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UK's Deposit Return Scheme faces 2027 Delay

Published:  26 April, 2024

Efforts to align the UK's bottle deposit and return scheme (DRS) across all four nations have hit a snag, with an anticipated launch pushed back to 2027, marking a four-year extension from the original timeline.

Initially, the Scottish and Welsh administrations advocated for the inclusion of glass alongside plastic and metal within the scheme, which rewards consumers returning bottles with money or vouchers.

Despite both devolved governments outlining their respective plans for integrated deposit return schemes, the UK government diverged on the matter, citing concerns over complexity and cost associated with incorporating glass. 

Robbie Moore, Defra's parliamentary under-secretary, issued a statement on 25 April, confirming the postponement to 2027 and clarified that the UK scheme would not encompass glass, contrary to the intentions of the Welsh government, which plans to include glass in its forthcoming scheme.

“Launching a DRS in October 2025 was a stretching target date,” Moore said. “Following extensive engagement with industry, who will be responsible for delivering the DRS, and a review of international approaches to DRS implementation, additional time will be needed to efficiently and effectively roll out the schemes across the UK.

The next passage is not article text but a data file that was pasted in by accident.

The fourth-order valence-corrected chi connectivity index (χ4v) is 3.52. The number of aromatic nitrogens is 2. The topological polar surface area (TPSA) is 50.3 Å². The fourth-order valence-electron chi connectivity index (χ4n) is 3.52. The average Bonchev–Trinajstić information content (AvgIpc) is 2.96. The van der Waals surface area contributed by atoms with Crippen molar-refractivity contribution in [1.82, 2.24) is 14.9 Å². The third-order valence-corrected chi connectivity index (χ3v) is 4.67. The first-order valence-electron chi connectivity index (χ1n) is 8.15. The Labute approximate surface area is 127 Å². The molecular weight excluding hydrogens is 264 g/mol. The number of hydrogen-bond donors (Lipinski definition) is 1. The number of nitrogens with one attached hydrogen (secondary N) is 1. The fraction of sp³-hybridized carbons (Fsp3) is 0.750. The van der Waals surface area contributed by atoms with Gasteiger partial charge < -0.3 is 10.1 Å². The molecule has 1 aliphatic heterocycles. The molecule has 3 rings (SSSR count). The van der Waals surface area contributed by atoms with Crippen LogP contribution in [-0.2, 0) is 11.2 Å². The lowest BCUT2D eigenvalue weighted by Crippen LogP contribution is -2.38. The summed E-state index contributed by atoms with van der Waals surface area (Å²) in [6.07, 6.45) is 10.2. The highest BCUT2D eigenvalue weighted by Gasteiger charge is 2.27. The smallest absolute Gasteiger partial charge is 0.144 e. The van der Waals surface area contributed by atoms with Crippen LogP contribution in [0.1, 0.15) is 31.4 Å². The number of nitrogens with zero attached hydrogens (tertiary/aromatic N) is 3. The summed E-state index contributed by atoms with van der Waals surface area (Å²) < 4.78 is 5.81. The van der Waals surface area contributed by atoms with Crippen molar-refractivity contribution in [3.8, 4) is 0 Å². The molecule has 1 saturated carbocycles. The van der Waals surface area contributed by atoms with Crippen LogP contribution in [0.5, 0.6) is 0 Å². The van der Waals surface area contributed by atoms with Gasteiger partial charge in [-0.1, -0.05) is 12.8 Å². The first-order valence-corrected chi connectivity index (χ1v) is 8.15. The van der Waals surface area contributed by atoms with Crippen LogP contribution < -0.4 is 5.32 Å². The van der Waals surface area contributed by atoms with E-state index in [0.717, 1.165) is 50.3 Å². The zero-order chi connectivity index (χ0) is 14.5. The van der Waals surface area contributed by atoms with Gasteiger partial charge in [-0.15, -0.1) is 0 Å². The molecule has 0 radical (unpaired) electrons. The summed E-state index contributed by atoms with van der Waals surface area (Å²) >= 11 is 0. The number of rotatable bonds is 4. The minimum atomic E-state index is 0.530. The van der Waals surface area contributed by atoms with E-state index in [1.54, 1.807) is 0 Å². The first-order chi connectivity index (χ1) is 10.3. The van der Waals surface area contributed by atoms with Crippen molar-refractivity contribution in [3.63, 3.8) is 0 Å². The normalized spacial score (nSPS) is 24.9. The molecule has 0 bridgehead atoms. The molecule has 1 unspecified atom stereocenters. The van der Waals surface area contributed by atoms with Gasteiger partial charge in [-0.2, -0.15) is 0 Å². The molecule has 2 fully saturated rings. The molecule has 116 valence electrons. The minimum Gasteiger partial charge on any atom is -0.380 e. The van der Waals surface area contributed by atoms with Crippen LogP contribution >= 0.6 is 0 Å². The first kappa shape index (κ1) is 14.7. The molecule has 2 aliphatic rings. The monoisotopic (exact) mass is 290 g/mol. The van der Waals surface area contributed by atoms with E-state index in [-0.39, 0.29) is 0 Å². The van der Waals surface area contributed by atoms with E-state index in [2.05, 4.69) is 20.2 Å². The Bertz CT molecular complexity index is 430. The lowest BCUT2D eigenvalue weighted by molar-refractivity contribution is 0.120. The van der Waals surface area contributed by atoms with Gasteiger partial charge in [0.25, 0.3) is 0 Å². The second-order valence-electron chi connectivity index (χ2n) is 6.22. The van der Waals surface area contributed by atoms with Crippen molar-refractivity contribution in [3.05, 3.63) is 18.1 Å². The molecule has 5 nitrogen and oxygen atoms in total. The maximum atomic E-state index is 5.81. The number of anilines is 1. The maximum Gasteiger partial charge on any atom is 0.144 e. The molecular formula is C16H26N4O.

“With the agreement of ministerial colleagues across the devolved administrations, the DRS will go live in October 2027.

“Until then, we are committed to engaging with industry and working with a Deposit Management Organisation candidate(s) to finalise the next steps towards DRS implementation.”

In response, Richard Naisby, chair of the Society of Independent Brewers (SIBA), said: “To make the Deposit Return Scheme work for small independent breweries and consumers we need one scheme that is introduced with the same materials, the same rules and on the same day across the UK.

“While much progress has been made across the four nations to align the schemes including a de minimis for low volume products, today’s announcement means that small businesses in Wales will be penalised by the political failure to agree the same materials, with Wales the only nation to include glass. This will create barriers for small breweries to trade, increase costs and reduce the choice and availability of independent beer.”

Meanwhile, it was also confirmed that hospitality businesses had been removed from the list of mandatory return points.

Commenting on the update, Kate Nicholls, chief executive of UKHospitality, said: “I’m delighted to see this new phase begin with changes that are good for hospitality businesses, most notably not requiring hospitality venues to host a return point. This was a key ask of UKHospitality and such an approach will avoid unnecessary complexity and cost for businesses.”